by Written on behalf of Wise Health Law July 05, 2018 5 min read

The Health Professions Appeal and Review Board confirmed a decision by the Inquiries, Complaints and Reports Committee (ICRC) of the College of Physicians and Surgeons of Ontario (CPSO) to advise a physician that his focus should be on clinical care and a sick child rather than on a clinic’s rules and procedures and a families perceived failure to follow those rules.

What Happened?

The physician in question worked at a Walk-in-Clinic. The mother who filed the complaint visited the clinic with her two daughters seeking medical attention for a respiratory infection that one of the girls was suffering from. The physician examined the child, prescribed antibiotics for suspected pneumonia and ordered chest x-rays. A follow up appointment was scheduled for the following day. The next day, the mother went to the clinic on her own to obtain the test results. She was informed that because she had not brought her daughter with her, a $69 fee for a missed appointment would be charged. The mother explained that she was a single mom and her daughter was out of town visiting family. She inquired whether the child’s father could bring the child back to the clinic the next day. Another appointment was booked for 10:00am the following day. The physician then met with the mother to provide the test results, which indicated that the daughter had pneumonia. When the daughter and her father missed their scheduled 10:00am appointment the following day, the clinic called the Children’s Aid Society (CAS). The daughter and father eventually arrived at the clinic, the daughter was evaluated on an emergency basis, and was sent to the hospital where she remained for 24 hours.

The Complaint

The mother filed a complaint, alleging that the physician had behaved unprofessionally by:
  • Failing to adequately explain the clinic’s missed appointment and cancellation procedures;
  • Refusing to withdraw the $69 missed appointment charge; and
  • Threatening to inform “Child Services” when the mother complained.

The Physician’s Response

The physician responded to the mother’s complaint claiming:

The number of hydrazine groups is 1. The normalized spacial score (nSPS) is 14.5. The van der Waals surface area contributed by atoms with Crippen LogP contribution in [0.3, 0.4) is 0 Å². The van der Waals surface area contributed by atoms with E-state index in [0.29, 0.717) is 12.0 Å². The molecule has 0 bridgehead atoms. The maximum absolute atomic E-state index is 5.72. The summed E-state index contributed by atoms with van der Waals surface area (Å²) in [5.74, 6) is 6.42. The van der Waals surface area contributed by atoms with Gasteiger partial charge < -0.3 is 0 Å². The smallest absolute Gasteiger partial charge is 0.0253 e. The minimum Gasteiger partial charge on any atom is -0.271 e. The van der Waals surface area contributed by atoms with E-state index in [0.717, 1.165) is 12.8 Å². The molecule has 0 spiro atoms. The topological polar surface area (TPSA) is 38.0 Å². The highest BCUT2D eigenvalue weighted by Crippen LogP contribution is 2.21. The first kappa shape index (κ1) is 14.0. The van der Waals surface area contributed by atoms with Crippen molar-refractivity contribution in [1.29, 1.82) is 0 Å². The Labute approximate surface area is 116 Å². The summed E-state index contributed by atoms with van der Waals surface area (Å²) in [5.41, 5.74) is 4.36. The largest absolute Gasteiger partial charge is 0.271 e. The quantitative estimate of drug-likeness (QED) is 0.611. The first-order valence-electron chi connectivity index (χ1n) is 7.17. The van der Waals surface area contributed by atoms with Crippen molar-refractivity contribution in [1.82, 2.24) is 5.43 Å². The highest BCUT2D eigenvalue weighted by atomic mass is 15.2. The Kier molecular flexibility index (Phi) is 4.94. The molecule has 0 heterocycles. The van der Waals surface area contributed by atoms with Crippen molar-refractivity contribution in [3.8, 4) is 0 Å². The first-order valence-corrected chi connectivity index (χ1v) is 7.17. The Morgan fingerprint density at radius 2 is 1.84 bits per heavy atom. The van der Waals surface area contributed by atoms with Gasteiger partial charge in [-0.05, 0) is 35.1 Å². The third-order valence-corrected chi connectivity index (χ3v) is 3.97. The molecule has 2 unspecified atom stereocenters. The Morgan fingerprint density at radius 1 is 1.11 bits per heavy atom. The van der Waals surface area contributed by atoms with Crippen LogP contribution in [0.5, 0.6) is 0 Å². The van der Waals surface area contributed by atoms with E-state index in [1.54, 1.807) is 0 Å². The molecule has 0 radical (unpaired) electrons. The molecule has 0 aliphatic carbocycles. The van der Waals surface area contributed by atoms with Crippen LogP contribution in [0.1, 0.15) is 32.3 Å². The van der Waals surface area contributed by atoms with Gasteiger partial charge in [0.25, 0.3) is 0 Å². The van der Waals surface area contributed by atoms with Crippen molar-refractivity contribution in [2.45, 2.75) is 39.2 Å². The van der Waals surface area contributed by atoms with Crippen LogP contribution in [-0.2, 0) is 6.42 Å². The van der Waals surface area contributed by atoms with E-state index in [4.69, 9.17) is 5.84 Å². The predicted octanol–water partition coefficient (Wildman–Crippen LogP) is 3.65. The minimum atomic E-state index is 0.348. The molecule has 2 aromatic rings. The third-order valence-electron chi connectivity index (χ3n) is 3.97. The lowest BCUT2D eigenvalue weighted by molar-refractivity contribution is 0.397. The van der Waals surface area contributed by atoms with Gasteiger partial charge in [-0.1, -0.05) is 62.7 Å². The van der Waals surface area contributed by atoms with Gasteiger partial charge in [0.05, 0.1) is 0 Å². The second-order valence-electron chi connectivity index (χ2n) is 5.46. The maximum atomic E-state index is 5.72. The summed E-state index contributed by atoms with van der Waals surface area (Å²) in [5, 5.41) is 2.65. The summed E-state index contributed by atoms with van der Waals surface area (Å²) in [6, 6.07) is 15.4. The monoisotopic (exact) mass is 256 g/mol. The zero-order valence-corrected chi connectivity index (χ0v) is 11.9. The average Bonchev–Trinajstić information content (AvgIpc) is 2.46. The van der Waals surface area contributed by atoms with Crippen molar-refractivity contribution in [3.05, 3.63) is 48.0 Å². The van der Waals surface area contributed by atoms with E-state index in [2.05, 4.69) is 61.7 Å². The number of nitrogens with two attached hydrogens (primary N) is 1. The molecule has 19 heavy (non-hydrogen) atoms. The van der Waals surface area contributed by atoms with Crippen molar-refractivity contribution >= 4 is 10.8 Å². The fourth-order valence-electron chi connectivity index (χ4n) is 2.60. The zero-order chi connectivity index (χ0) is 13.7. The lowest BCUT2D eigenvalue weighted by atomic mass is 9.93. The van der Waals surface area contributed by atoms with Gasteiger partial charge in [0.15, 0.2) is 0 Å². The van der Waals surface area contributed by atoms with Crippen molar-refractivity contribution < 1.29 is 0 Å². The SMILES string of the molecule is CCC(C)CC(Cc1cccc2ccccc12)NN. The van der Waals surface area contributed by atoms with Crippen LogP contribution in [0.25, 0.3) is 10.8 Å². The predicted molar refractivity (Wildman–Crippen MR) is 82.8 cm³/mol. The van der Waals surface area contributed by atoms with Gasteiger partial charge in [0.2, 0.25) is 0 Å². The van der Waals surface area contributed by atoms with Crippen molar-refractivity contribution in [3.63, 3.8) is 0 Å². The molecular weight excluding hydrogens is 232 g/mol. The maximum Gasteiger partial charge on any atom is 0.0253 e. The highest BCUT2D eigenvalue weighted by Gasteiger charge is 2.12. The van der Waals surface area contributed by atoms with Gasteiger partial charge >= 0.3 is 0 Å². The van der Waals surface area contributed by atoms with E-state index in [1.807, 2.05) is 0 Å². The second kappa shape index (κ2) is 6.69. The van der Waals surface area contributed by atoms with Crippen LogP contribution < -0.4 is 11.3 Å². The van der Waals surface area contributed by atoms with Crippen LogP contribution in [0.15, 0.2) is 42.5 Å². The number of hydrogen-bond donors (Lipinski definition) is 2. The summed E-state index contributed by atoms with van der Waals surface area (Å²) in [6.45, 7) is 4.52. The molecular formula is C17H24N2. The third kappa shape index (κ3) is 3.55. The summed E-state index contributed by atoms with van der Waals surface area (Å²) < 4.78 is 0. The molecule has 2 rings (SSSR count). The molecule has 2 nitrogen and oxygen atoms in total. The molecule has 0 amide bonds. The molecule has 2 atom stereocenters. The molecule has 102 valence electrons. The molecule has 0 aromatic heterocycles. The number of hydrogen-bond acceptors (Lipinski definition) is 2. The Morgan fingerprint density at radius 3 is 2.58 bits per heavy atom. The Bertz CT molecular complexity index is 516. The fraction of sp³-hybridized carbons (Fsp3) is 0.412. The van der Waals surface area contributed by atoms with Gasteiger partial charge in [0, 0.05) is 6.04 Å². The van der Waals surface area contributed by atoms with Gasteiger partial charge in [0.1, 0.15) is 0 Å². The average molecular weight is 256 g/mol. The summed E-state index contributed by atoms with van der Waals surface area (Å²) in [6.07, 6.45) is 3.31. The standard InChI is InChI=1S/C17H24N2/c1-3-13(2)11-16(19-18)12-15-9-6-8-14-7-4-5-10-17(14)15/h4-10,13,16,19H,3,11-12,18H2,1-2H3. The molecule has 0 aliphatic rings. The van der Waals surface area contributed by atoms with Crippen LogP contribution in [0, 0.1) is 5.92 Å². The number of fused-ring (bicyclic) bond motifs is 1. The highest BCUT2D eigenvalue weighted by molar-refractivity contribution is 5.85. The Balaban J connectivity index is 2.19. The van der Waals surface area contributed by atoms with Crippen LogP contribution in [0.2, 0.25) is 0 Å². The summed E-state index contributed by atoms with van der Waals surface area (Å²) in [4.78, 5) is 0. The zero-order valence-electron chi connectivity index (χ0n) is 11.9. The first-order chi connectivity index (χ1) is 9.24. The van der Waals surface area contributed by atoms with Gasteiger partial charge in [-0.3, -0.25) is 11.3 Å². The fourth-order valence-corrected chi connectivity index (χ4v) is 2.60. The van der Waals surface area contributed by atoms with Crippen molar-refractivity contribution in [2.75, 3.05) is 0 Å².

• The mother had understood the child’s treatment plan, which included an x-ray, antibiotics, and required a follow up visit within 24 hours;
  • The mother was given a specific follow-up appointment time. If she knew the daughter would not be available at that time, she should have informed the clinic;
  • On the initial visit, the mother had signed intake sheets which clearly explained the clinic’s policies. This information was also clearly indicated on the patient appointment cards as well as signs placed throughout the clinic;
  • The mother was not initially charged the $69 fee for the missed appointment but was told that she would be charged if her daughter did not attend the next discussed appointment with the father;
  • On the first follow-up visit, the physician had clearly explained that the x-ray confirmed pneumonia and that he wanted to physically examine the daughter by 10:00am the next day in order to provide instructions on symptoms;
  • At no time during the initial follow-up visit did anyone at the clinic threaten to call CAS. Staff did call CAS when the daughter and father did not arrive for the scheduled appointment as the clinic has reasonable grounds to believe that the daughter was in need of protection given the failure to bring the child in for the requested appointment, the mother’s statements that the daughter’s symptoms were getting worse, the fact that the mother had not yet filled the child’ prescription, and the fact that the daughter was out of town visiting family;
  • As soon as the daughter arrived at the end of the day, the physician arranged for her to be seen urgently by the on-call paediatrician.

The ICRC Decision

The ICRC observed that it was questionable whether it had been reasonable to have charged the mother with a missed appointment fee in the circumstances and was understandable that the mother may not have been expecting this to have occurred. Office records showed that “an altercation of sorts” had occurred when the mother attended the follow up appointment, and this altercation was largely due to the undue focus that the physician and his staff placed on procedures and rules to the detriment of patient care. The Committee further emphasized that this type of “rigid and confrontational” approach creates circumstances in which conflict occurs and the ICRC expected “a more courteous and sensitive approach to patients and patient care” than that which was demonstrated by the physician and his staff. The ICRC also found that the physician’s record in this case had been inadequate and his notes were extremely brief and illegible. The ICRC noted that this too showed that the physician placed far more focus on process and rules than the clinical care being provided. Overall, this was indicative of “the problematic manner in which the Applicant was running his practice”. The Committee did note that it had been reasonable, in the circumstances, for the physician and his staff to contact the CAS with concerns about the child. The physician had a professional obligation to make a report to the CAS where he had concerns that a child was in need of protection, and there was no indication in the information before the ICRC that he had exercised his judgment inappropriately or for an unrelated motive or acted unprofessionally in this regard. The ICRC ordered that the physician complete a specified continuing education or remediation program (SCERP) in medical record-keeping, and to undergo a reassessment in which an assessor selected by the CPSO would review 25 of his patient charts within 6 months of completing the SCERP.